Be­yond that, I try and push away any sense of the ex­ter­nal pres­sure to be a cer­tain kind of writer, and re­ally fo­cus on the work that sus­tains me, which is quiet, and it’s pri­vate, and it’s con­tem­pla­tive.

I feel re­ally for­tu­nate that Natasha Trethe­way is a friend – see­ing how her work as a writer con­tin­ues to grow and change, and she’s push­ing her­self now into a new genre, I feel heart­ened that this doesn’t have to be the end point of any­thing in my ca­reer but, rather, a turn­ing point.

Be­ing poet lau­re­ate in­cludes a pub­lic en­gage­ment role. Do you know what you might do?

Luck­ily I have a lit­tle bit of time to for­mu­late a clear sense of what I’d like to do, and what might be still new for the of­fice.

My cu­rios­ity as a writer and as a per­son makes me re­ally in­ter­ested in parts of the coun­try that I haven’t ex­plored through writ­ers fes­ti­vals or through the kind of cam­pus vis­its that I do, and en­gag­ing with peo­ple who may be read­ers of po­etry and may not.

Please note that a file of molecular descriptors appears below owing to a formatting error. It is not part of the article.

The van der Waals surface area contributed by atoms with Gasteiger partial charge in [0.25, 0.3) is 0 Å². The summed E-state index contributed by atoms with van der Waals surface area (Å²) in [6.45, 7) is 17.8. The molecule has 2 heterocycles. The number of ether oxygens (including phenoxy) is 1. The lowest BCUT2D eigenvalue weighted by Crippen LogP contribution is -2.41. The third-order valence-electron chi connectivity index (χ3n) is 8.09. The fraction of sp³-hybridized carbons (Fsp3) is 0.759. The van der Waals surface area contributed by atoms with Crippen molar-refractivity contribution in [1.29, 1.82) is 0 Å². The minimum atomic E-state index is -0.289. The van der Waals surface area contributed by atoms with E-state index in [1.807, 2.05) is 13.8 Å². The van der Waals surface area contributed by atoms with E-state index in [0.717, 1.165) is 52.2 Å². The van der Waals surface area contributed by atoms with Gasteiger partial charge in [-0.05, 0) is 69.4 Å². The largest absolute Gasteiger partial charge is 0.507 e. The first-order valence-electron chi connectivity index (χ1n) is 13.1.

And lis­ten­ing to what their re­ac­tions to this art form sound like, and what kinds of sto­ries within their own set of ex­pe­ri­ences are spo­ken to. What sto­ries get ac­ti­vated by that con­ver­sa­tion.

I have this idea that this fo­rum of the lau­re­ate­ship might open up in­roads to dif­fer­ent, qui­eter kinds of con­ver­sa­tions than I’m used to.

When you say “qui­eter”, what do you mean?

I like to use that word be­cause I feel like a poem draws us into a qui­eter space, a deci­bel level that sits be­low the reg­is­ter of the me­dia that we live with. I’m talk­ing about ad­ver­tis­ing and the sound bites that we are drawn to­ward with and without our con­sent.

I like the way that when you’re read­ing a poem, it’s one voice talk­ing qui­etly to you about some­thing that has hap­pened. Some­thing that has made the cre­ator of the poem feel pow­er­fully changed, pow­er­fully present, pow­er­fully alive.